CASEL identifies three “signature practices” for SEL instruction in classrooms which include welcoming inclusion activities, engaging strategies, and optimistic closures. Many are simple and quick ways teachers can check that they are fostering a safe and valued classroom. Here are some ideas I have pulled from CASEL and ones I did in my classroom that really made an impact.

Welcoming Inclusion Activities:

• Greet students by name at the door (there are some specific teachers I think of right off the top of my head that I work with who do this EVERY single day and I can see the respectful rapport they have with their kids because of it). I know emails come, papers stack, and life happens, but if you make this a habit every day and every class period you are gearing up for a great start to class and bringing your attention to what matters that moment, your students.
• Whole group greeting activities (this may sound cheesy to high school teachers, but kids love and need these. I used to ask my students questions like, if you were the weather today, what would you be and why? If your day was a movie, what would it be and why? I didn’t do it every day and I could have been better at it…in fact I know one teacher who intentionally planned these questions every day and wow, his room was an inspiration to me. You can pose these whole group to share out or just share with a partner/table group. You don’t have to spend more than a couple minutes, but the payoff of knowing how your students are feeling and will respond that day is huge. Imagine knowing a kid is having a bad day before you start the lesson or conversely, what an awesome way to start the class celebrating something from a student that can set the tone for the lesson.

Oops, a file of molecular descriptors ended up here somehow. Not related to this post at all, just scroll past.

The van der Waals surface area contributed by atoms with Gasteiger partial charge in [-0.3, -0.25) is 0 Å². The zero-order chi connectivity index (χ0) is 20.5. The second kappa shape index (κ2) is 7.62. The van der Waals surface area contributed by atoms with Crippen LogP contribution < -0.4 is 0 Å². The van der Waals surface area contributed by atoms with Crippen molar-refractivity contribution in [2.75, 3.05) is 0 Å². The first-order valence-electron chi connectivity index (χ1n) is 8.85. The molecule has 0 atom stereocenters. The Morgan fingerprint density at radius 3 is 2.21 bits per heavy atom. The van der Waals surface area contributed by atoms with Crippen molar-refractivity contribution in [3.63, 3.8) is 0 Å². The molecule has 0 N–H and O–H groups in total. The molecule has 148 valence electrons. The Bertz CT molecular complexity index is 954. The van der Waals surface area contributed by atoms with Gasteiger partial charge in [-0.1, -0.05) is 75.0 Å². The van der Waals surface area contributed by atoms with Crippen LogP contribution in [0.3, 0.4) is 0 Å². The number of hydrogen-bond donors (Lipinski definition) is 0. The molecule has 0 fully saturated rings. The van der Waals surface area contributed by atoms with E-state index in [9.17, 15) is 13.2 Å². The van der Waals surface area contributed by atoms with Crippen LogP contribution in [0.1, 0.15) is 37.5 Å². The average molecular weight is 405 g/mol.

• CASEL has several quick strategies here (https://schoolguide.casel.org/uploads/2018/12/CASEL_SEL-3-Signature-Practices-Playbook-V3.pdf). I like the Greeting Frenzy and Four Corners. Read over them and try them out!

Engaging Strategies:

This is all about letting kids talk, work together, and engage in meaningful conversation. A lot of teachers fear what will happen when they let their kids talk, so rows start being the norm and direct instruction takes over the majority of the class period. But our kids need to communicate to dig deeper and learn from each other, and it’s our job as educators to encourage that in a safe and purposeful way. Below are some ideas.